Monday, 5 February 2007

Let no man serve two masters

That no man can serve two masters has been a well accepted tenet since biblical days; and it is a principle the Department for Transport would do well to understand as its abrogation is one of the central problems in modern day rail franchising.

Franchisees such as First Great Western currently serve not one, but two masters: the customer and the government. This puts them in a near impossible position. They may well have a desire to serve their customers well by adding services, but what happens when such a policy is at odds with what the Department for Transport wants? In this particular case, the answer is reasonably straightforward: the government wins for it is the granter of the contract and, therefore, the ultimate master.

But this, quite rightly, doesn’t stop customers complaining to the franchisee – as they did en masse to First Great Western over the recent timetable changes – for as far as they are concerned, the franchisee is there to provide them, and not the government, with a service.

The general result, as we have seen over recent weeks, is obfuscation and (legitimate) buck passing between organisations both of which are, ultimately, extremely frustrating for passengers and very difficult for anyone to satisfactorily resolve.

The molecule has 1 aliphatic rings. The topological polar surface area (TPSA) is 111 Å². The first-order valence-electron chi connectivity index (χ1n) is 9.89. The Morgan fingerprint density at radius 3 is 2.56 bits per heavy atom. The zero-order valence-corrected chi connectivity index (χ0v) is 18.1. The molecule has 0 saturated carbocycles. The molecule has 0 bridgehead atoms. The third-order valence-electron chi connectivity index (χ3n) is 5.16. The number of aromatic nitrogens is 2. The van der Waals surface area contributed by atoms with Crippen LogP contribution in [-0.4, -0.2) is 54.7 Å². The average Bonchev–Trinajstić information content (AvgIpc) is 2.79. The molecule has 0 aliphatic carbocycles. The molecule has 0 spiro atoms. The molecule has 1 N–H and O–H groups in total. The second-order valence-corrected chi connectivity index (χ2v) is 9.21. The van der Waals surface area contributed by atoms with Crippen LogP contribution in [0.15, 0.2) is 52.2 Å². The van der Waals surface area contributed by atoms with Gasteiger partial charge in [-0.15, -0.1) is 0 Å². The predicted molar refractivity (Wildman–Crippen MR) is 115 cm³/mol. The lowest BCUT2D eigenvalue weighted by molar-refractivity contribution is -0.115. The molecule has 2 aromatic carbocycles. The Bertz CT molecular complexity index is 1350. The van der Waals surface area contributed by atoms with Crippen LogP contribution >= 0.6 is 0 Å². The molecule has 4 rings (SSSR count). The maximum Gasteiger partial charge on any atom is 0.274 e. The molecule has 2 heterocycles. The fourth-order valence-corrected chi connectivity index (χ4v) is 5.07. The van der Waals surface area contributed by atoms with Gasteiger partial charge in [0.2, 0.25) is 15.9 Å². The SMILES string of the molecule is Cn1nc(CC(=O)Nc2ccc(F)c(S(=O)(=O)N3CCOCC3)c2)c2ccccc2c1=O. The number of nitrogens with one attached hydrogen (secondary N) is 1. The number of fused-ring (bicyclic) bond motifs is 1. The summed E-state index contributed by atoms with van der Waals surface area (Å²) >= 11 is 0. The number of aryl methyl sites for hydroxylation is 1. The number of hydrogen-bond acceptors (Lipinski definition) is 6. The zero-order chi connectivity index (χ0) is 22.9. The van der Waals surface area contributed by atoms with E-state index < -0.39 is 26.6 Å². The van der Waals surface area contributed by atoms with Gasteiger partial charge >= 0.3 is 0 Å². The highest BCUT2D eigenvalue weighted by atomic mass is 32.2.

What is required is a much more transparent system. A system where train operating companies like First Great Western are freed from the shackles of government control and can truly serve their customers. If they then fail to do a good job, the customer has a very clear point of redress and the franchisee has a free hand to do something about the dissatisfaction.


Tim said...

There's a third master, too: the shareholders, to whom the TOCs have a duty to return a profit.

This simple fact makes "privately owned public transport" an oxymoron.

CJ Harrison said...

Maybe so, but the interests of shareholders and consumers are easier bedfellows than the interests of government and consumers. Despite the fact that we live in a democracy, it is also far easier to influence a private company than it is the government.

I accept that a private company isn’t going to deliver a service that pleases all people at all times (see new post today) but then neither does government. After all, it is the government that is responsible for the Greater Western timetable mess, not First Great Western.

Finally, I always worry about the use of the word ‘public’. It is a seemingly innocuous term to describe something that is impossible to attain. If you want a railway run for the public, regardless of economic reality: who is going to define what is in the public interest and who is going to pay for the service required? Moreover, if 95% of travellers are satisfied is it truly a public service as 5% still remain dissatisfied?

Dianne said...

Keep up the good work.